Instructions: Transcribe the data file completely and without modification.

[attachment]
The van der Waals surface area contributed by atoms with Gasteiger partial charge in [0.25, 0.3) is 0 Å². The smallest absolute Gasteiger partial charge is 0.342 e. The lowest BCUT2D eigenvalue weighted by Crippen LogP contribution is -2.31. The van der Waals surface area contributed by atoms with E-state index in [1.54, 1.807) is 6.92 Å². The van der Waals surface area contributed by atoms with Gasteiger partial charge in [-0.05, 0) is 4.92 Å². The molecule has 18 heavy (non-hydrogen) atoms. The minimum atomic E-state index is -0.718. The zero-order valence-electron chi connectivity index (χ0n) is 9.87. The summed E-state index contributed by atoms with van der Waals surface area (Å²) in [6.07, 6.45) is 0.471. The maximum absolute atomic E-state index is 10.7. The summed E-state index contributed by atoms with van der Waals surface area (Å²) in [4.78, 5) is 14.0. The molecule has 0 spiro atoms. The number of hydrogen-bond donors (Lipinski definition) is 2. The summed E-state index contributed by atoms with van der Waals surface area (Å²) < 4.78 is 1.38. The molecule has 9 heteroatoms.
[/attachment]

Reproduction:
The van der Waals surface area contributed by atoms with Gasteiger partial charge in [0.25, 0.3) is 0 Å². The smallest absolute Gasteiger partial charge is 0.342 e. The lowest BCUT2D eigenvalue weighted by Crippen LogP contribution is -2.31. The van der Waals surface area contributed by atoms with E-state index in [1.54, 1.807) is 6.92 Å². The van der Waals surface area contributed by atoms with Gasteiger partial charge in [-0.05, 0) is 4.92 Å². The molecule has 18 heavy (non-hydrogen) atoms. The minimum atomic E-state index is -0.718. The zero-order valence-electron chi connectivity index (χ0n) is 9.87. The summed E-state index contributed by atoms with van der Waals surface area (Å²) in [6.07, 6.45) is 0.471. The maximum absolute atomic E-state index is 10.7. The summed E-state index contributed by atoms with van der Waals surface area (Å²) in [4.78, 5) is 14.0. The molecule has 0 spiro atoms. The number of hydrogen-bond donors (Lipinski definition) is 2. The summed E-state index contributed by atoms with van der Waals surface area (Å²) < 4.78 is 1.38. The molecule has 9 heteroatoms.